I mean something like this.

We had a day, a few months ago, where Henry wouldn’t take his morning nap. I went down to get him, eventually, and said ‘No sleep for you today, hmm? Want to come upstairs and help me work?’

And Henry said, ‘Daddy!’, and ran off towards the gate to look at the front door. Because I said ‘work’, and that’s what Daddy does.

I also mean something like this.

Since mama is the flavour of March, at the moment he wants things done the way I do them. One morning he’ll only get dressed if I come and help him. One lunchtime he only wants soup if I feed it to him. It’s not normal for him, so I don’t expect it’ll last long. But what if it did? The more it happens, the more my way of doing things becomes the correct way. And Tim starts deferring to me about what Henry needs and when. He doesn’t need to. It does a boy good to be looked at from a different angle.

We both matter, and suddenly it’s important to me that our sons see us collaborating. In everything. Timothy will win most of the bread for some years to come. I want him to love his work and excel in it. But I want the same for my work – paid and unpaid – because work is mine as much as it is his. And I will spend more time than Timothy changing nappies, wiping noses and singing songs about rabbits for the next little while. I will love that too, and try hard. But these boys are a product of both of us, which means that his opinion is as valid, and parenting is as much his as it is mine. I’m lucky, very lucky indeed, that Timothy never even considered leaving the nappies and vacuuming to me. He sees something that needs doing, and does it. But I want to make that obvious to the babies who watch us.

I think I believe in personal strengths more than I believe in spheres. My boys will grow up to be men, and I want men who understand that marriage is a partnership, not a pigeonhole. My girls, if we have them, will grow up to be women, and I want women who understand that they can think, and excel, and achieve any damn thing they want.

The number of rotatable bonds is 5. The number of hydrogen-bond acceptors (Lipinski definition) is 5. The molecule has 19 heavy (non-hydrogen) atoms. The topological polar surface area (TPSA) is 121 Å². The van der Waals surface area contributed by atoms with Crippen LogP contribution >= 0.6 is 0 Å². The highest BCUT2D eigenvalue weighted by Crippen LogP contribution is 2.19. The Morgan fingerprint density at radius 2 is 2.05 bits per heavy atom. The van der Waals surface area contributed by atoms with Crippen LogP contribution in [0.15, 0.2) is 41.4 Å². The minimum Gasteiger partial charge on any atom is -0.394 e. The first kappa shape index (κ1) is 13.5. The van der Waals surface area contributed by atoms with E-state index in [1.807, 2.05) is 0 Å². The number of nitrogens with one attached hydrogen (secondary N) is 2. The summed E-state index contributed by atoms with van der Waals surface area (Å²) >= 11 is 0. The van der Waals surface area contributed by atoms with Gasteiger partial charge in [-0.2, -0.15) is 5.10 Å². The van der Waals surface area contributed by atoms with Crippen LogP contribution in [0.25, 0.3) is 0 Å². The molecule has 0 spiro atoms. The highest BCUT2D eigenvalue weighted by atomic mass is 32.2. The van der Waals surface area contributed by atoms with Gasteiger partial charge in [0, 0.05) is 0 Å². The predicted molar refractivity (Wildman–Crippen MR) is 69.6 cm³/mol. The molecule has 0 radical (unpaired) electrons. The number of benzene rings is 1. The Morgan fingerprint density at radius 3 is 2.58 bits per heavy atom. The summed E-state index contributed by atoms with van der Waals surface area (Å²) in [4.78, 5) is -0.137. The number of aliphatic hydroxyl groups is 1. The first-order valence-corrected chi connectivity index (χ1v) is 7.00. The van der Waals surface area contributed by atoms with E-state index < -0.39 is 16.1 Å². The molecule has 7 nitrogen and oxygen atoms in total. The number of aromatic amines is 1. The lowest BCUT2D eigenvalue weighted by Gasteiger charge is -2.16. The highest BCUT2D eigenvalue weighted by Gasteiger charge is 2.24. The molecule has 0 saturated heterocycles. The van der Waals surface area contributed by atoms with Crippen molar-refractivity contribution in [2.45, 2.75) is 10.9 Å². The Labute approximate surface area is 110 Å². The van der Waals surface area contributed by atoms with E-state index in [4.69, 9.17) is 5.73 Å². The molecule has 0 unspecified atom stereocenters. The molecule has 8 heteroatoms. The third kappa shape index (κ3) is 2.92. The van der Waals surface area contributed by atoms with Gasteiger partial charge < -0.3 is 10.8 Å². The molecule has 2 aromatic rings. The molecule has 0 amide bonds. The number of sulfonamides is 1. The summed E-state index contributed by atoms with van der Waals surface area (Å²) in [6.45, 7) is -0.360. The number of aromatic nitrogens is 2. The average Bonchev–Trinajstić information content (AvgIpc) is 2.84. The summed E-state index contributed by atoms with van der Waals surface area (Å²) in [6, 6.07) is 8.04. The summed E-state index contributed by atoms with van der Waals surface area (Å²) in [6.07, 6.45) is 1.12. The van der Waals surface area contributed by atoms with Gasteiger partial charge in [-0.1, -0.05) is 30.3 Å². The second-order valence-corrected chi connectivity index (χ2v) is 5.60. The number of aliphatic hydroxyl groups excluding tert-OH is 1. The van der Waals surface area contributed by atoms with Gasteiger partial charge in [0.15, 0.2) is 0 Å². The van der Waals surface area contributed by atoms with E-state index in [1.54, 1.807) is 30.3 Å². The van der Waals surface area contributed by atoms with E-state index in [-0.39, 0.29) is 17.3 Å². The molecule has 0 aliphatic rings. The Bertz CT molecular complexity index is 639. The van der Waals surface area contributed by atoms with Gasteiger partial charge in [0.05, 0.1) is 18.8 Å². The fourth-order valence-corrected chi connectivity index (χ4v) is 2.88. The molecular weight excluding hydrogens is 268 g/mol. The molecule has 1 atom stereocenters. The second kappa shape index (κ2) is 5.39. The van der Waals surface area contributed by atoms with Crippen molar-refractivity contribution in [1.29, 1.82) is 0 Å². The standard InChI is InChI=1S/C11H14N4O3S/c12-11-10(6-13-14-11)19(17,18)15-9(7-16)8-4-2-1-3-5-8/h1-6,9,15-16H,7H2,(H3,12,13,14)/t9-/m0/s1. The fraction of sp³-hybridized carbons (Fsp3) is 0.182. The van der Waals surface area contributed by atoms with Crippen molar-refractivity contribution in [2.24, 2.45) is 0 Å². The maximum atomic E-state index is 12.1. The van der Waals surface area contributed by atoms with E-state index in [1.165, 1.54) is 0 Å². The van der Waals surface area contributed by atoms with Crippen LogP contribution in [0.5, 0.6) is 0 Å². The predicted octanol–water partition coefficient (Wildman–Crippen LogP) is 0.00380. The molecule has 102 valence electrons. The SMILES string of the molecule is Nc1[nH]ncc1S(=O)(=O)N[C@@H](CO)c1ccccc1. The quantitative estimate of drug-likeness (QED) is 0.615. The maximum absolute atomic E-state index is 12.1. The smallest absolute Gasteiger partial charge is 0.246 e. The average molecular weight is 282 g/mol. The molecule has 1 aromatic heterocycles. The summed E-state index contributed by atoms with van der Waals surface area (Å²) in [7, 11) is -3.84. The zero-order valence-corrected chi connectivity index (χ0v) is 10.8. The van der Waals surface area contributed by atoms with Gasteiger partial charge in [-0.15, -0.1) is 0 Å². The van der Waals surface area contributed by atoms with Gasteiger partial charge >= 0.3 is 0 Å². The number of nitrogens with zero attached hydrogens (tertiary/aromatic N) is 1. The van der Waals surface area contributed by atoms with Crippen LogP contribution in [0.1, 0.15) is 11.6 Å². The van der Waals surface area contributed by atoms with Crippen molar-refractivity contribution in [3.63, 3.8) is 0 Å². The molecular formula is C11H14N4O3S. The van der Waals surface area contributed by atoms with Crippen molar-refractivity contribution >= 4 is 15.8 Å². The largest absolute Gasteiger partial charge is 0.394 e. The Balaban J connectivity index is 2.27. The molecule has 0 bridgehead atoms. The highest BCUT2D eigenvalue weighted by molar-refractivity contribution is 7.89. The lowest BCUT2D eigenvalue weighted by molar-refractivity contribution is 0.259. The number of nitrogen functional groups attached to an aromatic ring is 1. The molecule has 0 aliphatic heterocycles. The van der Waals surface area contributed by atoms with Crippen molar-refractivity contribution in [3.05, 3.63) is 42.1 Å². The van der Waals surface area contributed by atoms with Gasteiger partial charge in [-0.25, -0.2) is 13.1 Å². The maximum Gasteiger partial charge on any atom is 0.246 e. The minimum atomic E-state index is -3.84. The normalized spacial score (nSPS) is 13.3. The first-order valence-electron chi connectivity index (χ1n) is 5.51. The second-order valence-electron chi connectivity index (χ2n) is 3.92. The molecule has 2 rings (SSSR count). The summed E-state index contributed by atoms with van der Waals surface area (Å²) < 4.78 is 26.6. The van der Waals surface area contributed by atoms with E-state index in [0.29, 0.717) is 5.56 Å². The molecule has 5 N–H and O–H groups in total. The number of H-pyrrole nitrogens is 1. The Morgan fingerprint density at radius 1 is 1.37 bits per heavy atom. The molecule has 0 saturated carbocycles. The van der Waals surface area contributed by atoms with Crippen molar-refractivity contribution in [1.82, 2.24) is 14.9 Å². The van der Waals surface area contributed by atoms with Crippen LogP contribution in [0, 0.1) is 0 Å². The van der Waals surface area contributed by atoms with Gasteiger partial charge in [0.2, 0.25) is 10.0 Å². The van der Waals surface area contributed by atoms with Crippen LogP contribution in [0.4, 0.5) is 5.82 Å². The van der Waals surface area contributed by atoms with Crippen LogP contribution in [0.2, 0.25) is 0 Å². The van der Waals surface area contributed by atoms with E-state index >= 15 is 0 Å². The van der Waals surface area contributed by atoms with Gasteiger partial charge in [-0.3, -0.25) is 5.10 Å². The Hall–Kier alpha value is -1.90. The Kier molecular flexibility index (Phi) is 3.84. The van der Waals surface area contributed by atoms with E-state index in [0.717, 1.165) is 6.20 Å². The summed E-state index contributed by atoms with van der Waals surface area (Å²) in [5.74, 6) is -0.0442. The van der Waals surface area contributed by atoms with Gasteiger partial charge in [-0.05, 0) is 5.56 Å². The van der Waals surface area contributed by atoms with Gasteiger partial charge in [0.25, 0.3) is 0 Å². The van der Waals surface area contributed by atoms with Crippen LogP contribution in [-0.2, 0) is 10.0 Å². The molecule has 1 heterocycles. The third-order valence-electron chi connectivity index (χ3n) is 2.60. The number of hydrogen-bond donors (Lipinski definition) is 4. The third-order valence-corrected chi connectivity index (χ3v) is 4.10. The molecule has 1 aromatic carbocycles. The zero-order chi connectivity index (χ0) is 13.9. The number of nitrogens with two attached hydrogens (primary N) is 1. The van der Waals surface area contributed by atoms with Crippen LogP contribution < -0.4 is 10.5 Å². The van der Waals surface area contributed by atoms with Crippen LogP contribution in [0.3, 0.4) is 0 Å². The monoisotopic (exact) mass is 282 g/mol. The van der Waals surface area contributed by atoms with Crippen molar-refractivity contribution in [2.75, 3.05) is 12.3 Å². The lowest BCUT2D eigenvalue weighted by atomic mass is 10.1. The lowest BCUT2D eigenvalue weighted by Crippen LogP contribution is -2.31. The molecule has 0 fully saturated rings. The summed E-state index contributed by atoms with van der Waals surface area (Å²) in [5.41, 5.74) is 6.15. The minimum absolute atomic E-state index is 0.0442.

Oh, it’s all kind of a work in progress. Perhaps it always will be. But we are better together, we are more together than the sum of our parts, and that’s how I want it to stay.

Handel the Overachiever

Oh, how bitter it is to return to work after a four-day weekend. I have sulked and grumbled and headached my way through three days, deliberately sleeping through my alarm, proofreading with gritted teeth, threatening to turn up on the doorstep of unhelpful authors with an angry wolf in my arms, eating a disgusting amount of chocolate. On these occasions I wonder whether I do anything of use or value at all, an impression strengthened when I learned that Handel composed the whole of his Messiah (our performance was on Sunday) in 24 days. What did you do in the last 24 days? Between you and me, I didn’t compose a world famous oratorio that echoed down the centuries and had the King himself wiping tears from his royal beard. Handel, you jammy beggar. Bet he had no problems getting himself invited to palace shindigs after that.

Good to know, though, that even Handel experienced teething problems: the first performance of the Messiah was in a concert hall on the unsavoury sounding Fishamble Street in Dublin, and it got delayed for ages because the Dean of St Patrick’s Cathedral, one Jonathan Swift, wanted it to be renamed ‘A Sacred Oratorio’ (eh?) and have all the money donated to a hospital for the mentally ill. Ha. What a nerve. When you write an oratorio, Swift, you can call it what you want. I think he was just annoyed that Handel managed to be a successful unofficial Englishman, whereas he was stuck back in Ireland writing pamphlets about baby-eating and maintaining ambiguous relationships with orphaned daughters of household servants.  

There’s a great deal to be said about having a secure job in this economic climate, of course, and when I’m not so busy I haven’t a hope of catching up (as now), I do enjoy it. I can’t imagine doing anything else that would suit me so well. I just can’t help feeling a bit peeved that my engineering journals are never going to make the Queen cry. Unless I told her she had to read one.

No more four day weekends for me – clearly more harm than good. Especially now I’ve got three bars of the Messiah repeating dementedly in the back of my head with plots to make her Majesty shed a few tears. Get a grip, woman! A large pile of proofreading awaits, and that wolf needs riling up a bit before we leave.